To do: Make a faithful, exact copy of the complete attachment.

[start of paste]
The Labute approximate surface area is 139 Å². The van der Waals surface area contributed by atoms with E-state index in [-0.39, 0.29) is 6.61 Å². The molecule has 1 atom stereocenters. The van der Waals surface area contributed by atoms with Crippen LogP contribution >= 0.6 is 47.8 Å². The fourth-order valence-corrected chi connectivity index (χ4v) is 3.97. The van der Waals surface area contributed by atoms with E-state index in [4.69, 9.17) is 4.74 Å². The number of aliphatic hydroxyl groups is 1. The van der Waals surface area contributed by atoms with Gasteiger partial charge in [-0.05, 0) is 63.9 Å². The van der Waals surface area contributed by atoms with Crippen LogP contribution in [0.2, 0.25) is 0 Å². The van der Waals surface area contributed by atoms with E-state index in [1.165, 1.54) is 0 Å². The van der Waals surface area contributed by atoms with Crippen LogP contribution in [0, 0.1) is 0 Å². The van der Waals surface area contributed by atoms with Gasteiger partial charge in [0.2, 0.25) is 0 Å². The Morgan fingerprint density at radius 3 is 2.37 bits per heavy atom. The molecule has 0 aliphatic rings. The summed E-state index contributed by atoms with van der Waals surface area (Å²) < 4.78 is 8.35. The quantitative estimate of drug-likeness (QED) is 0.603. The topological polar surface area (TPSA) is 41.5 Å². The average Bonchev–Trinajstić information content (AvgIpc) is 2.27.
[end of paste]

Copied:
The Labute approximate surface area is 139 Å². The van der Waals surface area contributed by atoms with E-state index in [-0.39, 0.29) is 6.61 Å². The molecule has 1 atom stereocenters. The van der Waals surface area contributed by atoms with Crippen LogP contribution >= 0.6 is 47.8 Å². The fourth-order valence-corrected chi connectivity index (χ4v) is 3.97. The van der Waals surface area contributed by atoms with E-state index in [4.69, 9.17) is 4.74 Å². The number of aliphatic hydroxyl groups is 1. The van der Waals surface area contributed by atoms with Gasteiger partial charge in [-0.05, 0) is 63.9 Å². The van der Waals surface area contributed by atoms with Crippen LogP contribution in [0.2, 0.25) is 0 Å². The van der Waals surface area contributed by atoms with E-state index in [1.165, 1.54) is 0 Å². The van der Waals surface area contributed by atoms with Crippen LogP contribution in [0, 0.1) is 0 Å². The van der Waals surface area contributed by atoms with Gasteiger partial charge in [0.2, 0.25) is 0 Å². The Morgan fingerprint density at radius 3 is 2.37 bits per heavy atom. The molecule has 0 aliphatic rings. The summed E-state index contributed by atoms with van der Waals surface area (Å²) < 4.78 is 8.35. The quantitative estimate of drug-likeness (QED) is 0.603. The topological polar surface area (TPSA) is 41.5 Å². The average Bonchev–Trinajstić information content (AvgIpc) is 2.27.